Happy (for Some) 100th Anniversary to the Estate Tax

Your Guide to State, Local, Federal, Estate + International Taxation

Back in 1916, Congress wanted to boost U.S. revenues in case America joined in on World War I in Europe. Lawmakers voted for a new tax on a person’s assets at death, which we now call the Estate Tax aka “Death Tax”. This tax affected fewer than 1% of Americans and today only affects 2 out of every 1,000 deaths, which is less than 1%(0.2% to be exact). Most Americans’ life savings (or estates) fall below the federal exemption amount that is currently $5.45 million. Comparing this to 1916, where the exemption amount was $50,000 (roughly $1 million in current dollars), I would think most people would be happy, but the debate continues. Democrats want to strengthen the estate tax by lowering the exemption amount and raising the estate tax rate, while Republicans want to repeal it. This is reflected in history when in 2010 it went away, but not permanently, because it came back in 2011, and it continues into the current debate.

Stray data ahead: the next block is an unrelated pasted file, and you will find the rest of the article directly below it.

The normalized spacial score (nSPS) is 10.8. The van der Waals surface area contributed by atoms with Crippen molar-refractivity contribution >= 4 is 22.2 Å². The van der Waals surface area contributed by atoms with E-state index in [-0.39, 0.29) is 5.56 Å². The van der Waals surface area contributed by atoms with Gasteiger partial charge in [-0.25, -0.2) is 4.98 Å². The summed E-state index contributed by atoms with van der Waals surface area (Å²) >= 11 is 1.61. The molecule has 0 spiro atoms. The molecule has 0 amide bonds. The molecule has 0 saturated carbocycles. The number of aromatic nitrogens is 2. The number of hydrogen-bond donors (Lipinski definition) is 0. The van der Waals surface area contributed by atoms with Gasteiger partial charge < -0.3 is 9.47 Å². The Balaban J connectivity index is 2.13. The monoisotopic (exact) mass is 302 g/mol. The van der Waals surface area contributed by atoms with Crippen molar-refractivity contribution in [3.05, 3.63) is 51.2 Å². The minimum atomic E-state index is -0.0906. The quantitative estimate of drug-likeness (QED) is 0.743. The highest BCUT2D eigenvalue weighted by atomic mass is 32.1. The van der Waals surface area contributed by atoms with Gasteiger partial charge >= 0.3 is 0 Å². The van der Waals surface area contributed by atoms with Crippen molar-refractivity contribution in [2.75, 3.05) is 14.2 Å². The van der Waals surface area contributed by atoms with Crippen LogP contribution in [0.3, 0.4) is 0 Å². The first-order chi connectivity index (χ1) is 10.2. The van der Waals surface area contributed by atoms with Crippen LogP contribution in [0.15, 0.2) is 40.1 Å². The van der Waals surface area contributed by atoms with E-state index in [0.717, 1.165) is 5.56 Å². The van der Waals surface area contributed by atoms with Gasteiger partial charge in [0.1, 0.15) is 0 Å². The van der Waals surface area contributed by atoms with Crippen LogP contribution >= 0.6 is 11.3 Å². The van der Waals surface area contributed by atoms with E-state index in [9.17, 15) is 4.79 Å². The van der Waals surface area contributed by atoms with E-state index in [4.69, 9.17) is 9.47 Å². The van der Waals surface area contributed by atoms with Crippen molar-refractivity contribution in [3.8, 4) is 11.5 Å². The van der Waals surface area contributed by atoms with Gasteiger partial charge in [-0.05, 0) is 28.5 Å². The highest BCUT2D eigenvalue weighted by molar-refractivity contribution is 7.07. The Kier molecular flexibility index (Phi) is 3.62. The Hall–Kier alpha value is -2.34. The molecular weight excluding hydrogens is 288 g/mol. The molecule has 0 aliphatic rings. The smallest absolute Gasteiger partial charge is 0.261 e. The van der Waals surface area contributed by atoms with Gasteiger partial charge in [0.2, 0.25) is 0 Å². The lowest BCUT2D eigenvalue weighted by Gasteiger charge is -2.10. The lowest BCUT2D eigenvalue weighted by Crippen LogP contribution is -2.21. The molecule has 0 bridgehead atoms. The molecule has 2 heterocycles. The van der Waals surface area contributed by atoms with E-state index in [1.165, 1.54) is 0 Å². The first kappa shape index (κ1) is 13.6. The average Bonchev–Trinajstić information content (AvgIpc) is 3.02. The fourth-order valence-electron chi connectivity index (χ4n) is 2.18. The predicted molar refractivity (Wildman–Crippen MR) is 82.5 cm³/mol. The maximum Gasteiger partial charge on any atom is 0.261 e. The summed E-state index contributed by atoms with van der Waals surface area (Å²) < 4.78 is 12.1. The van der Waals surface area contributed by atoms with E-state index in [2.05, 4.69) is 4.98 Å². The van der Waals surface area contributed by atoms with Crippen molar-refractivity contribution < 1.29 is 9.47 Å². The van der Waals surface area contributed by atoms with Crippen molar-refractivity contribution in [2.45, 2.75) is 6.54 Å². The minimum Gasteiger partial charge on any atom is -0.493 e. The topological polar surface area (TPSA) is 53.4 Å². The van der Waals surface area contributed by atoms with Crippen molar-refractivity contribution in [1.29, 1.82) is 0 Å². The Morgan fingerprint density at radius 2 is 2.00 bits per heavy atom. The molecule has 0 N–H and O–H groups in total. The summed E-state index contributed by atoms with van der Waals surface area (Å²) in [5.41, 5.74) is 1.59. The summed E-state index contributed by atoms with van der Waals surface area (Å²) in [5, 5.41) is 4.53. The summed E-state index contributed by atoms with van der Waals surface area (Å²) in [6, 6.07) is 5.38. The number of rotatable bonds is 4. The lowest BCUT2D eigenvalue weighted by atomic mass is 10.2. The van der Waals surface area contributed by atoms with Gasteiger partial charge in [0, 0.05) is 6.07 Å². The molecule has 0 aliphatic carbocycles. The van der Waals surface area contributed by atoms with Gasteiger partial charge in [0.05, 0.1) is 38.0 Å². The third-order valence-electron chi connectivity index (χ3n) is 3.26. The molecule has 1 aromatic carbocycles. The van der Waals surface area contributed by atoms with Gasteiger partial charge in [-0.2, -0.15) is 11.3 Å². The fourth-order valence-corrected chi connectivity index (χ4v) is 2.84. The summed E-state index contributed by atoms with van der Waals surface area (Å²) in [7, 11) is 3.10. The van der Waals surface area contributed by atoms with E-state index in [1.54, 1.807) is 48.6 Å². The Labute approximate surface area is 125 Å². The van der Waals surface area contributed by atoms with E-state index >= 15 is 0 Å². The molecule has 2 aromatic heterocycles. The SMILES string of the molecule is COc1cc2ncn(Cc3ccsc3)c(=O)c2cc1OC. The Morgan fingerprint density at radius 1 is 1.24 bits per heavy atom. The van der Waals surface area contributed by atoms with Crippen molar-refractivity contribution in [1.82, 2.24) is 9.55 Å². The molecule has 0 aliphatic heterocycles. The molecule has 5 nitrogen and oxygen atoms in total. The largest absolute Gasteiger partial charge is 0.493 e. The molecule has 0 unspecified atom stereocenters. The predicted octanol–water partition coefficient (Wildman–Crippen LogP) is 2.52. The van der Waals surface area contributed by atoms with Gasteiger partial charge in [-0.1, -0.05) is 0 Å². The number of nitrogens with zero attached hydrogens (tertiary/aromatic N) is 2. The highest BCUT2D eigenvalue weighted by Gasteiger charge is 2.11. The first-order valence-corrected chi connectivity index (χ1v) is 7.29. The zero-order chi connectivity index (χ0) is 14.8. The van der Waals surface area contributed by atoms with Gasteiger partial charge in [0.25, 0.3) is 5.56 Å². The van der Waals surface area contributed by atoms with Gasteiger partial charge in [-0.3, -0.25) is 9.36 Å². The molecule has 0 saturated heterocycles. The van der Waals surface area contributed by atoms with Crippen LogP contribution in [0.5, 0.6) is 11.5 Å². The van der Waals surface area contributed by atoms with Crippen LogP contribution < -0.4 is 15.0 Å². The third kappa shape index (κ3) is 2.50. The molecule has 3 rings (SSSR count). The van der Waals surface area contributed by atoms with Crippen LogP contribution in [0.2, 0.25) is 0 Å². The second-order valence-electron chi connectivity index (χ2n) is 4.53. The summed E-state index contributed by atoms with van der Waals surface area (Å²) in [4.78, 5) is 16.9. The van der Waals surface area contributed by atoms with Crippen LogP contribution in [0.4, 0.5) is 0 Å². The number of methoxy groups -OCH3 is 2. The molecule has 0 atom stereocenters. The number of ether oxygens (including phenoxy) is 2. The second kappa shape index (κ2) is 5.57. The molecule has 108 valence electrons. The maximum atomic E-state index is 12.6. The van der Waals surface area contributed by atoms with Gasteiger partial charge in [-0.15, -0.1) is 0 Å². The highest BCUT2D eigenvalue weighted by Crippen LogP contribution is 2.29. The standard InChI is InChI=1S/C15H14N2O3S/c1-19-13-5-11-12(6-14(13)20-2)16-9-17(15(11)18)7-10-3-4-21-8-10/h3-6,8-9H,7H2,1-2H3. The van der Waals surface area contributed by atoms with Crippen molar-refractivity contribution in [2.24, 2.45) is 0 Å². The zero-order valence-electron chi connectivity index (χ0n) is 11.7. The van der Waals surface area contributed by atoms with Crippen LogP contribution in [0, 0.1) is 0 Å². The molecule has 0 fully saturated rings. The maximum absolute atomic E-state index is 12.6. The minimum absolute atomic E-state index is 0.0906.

Another label, as you might call it, for the Estate Tax is the “Voluntary Tax”. With proper planning, you can reduce or eliminate the tax entirely. Each person can make an annual tax free gift, in cash or assets, up to a specified amount ($14,000 in both 2015 & 2016) to another individual. The individual does not have to be related to you and there is no current limit on the number of recipients, so plan ahead. You can avoid those taxes that come into play after death, and in doing so, put a few smiles on the faces of those who matter most to you. Instead of making them deal with the headache and stress of the tax consequences after you are gone.

So, once again … Happy 100th Anniversary to the Estate Tax!

Please consult a tax advisor or estate planner before making any rash decisions, just to be safe as these matters can be very complex.

By Chris Morrison